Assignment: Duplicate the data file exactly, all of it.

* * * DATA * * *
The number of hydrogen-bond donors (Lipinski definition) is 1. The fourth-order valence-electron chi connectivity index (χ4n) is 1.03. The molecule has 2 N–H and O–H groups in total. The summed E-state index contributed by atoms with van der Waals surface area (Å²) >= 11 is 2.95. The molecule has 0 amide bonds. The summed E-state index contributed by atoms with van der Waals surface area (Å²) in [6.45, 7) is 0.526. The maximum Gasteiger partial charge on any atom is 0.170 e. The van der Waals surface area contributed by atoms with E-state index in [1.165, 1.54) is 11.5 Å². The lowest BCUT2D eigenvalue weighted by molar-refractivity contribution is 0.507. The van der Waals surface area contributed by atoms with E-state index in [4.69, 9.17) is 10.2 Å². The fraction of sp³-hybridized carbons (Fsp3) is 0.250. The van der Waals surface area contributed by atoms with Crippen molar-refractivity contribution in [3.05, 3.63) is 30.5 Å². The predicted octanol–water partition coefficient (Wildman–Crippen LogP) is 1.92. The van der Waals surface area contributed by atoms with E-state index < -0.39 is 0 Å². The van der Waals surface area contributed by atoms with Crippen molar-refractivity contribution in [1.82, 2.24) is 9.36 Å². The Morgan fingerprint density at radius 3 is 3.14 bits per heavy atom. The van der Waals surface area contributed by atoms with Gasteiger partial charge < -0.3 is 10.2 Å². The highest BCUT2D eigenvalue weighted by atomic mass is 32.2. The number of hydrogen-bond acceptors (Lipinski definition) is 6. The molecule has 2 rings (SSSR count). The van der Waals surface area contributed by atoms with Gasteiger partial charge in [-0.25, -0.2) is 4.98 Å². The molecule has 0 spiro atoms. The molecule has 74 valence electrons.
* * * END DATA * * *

The number of hydrogen-bond donors (Lipinski definition) is 1. The fourth-order valence-electron chi connectivity index (χ4n) is 1.03. The molecule has 2 N–H and O–H groups in total. The summed E-state index contributed by atoms with van der Waals surface area (Å²) >= 11 is 2.95. The molecule has 0 amide bonds. The summed E-state index contributed by atoms with van der Waals surface area (Å²) in [6.45, 7) is 0.526. The maximum Gasteiger partial charge on any atom is 0.170 e. The van der Waals surface area contributed by atoms with E-state index in [1.165, 1.54) is 11.5 Å². The lowest BCUT2D eigenvalue weighted by molar-refractivity contribution is 0.507. The van der Waals surface area contributed by atoms with E-state index in [4.69, 9.17) is 10.2 Å². The fraction of sp³-hybridized carbons (Fsp3) is 0.250. The van der Waals surface area contributed by atoms with Crippen molar-refractivity contribution in [3.05, 3.63) is 30.5 Å². The predicted octanol–water partition coefficient (Wildman–Crippen LogP) is 1.92. The van der Waals surface area contributed by atoms with E-state index < -0.39 is 0 Å². The van der Waals surface area contributed by atoms with Crippen molar-refractivity contribution in [1.82, 2.24) is 9.36 Å². The Morgan fingerprint density at radius 3 is 3.14 bits per heavy atom. The van der Waals surface area contributed by atoms with Gasteiger partial charge < -0.3 is 10.2 Å². The highest BCUT2D eigenvalue weighted by atomic mass is 32.2. The number of hydrogen-bond acceptors (Lipinski definition) is 6. The molecule has 2 rings (SSSR count). The van der Waals surface area contributed by atoms with Gasteiger partial charge in [-0.25, -0.2) is 4.98 Å². The molecule has 0 spiro atoms. The molecule has 74 valence electrons.